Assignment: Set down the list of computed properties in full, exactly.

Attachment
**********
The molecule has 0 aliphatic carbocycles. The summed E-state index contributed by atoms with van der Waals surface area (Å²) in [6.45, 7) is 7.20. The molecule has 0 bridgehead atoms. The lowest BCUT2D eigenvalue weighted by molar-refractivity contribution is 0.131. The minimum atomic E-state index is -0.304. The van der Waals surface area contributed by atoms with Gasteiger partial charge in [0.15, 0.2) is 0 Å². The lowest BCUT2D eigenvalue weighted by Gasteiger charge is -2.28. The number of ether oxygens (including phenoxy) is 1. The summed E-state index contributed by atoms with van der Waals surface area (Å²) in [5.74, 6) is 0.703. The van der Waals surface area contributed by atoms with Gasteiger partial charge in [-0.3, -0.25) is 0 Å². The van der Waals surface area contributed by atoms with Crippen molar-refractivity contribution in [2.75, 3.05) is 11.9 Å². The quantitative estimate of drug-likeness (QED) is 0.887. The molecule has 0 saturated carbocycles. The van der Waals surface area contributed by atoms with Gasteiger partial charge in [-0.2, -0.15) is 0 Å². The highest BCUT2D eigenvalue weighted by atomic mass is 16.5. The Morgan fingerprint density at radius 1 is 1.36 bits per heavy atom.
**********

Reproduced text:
The molecule has 0 aliphatic carbocycles. The summed E-state index contributed by atoms with van der Waals surface area (Å²) in [6.45, 7) is 7.20. The molecule has 0 bridgehead atoms. The lowest BCUT2D eigenvalue weighted by molar-refractivity contribution is 0.131. The minimum atomic E-state index is -0.304. The van der Waals surface area contributed by atoms with Gasteiger partial charge in [0.15, 0.2) is 0 Å². The lowest BCUT2D eigenvalue weighted by Gasteiger charge is -2.28. The number of ether oxygens (including phenoxy) is 1. The summed E-state index contributed by atoms with van der Waals surface area (Å²) in [5.74, 6) is 0.703. The van der Waals surface area contributed by atoms with Gasteiger partial charge in [-0.3, -0.25) is 0 Å². The van der Waals surface area contributed by atoms with Crippen molar-refractivity contribution in [2.75, 3.05) is 11.9 Å². The quantitative estimate of drug-likeness (QED) is 0.887. The molecule has 0 saturated carbocycles. The van der Waals surface area contributed by atoms with Gasteiger partial charge in [-0.2, -0.15) is 0 Å². The highest BCUT2D eigenvalue weighted by atomic mass is 16.5. The Morgan fingerprint density at radius 1 is 1.36 bits per heavy atom.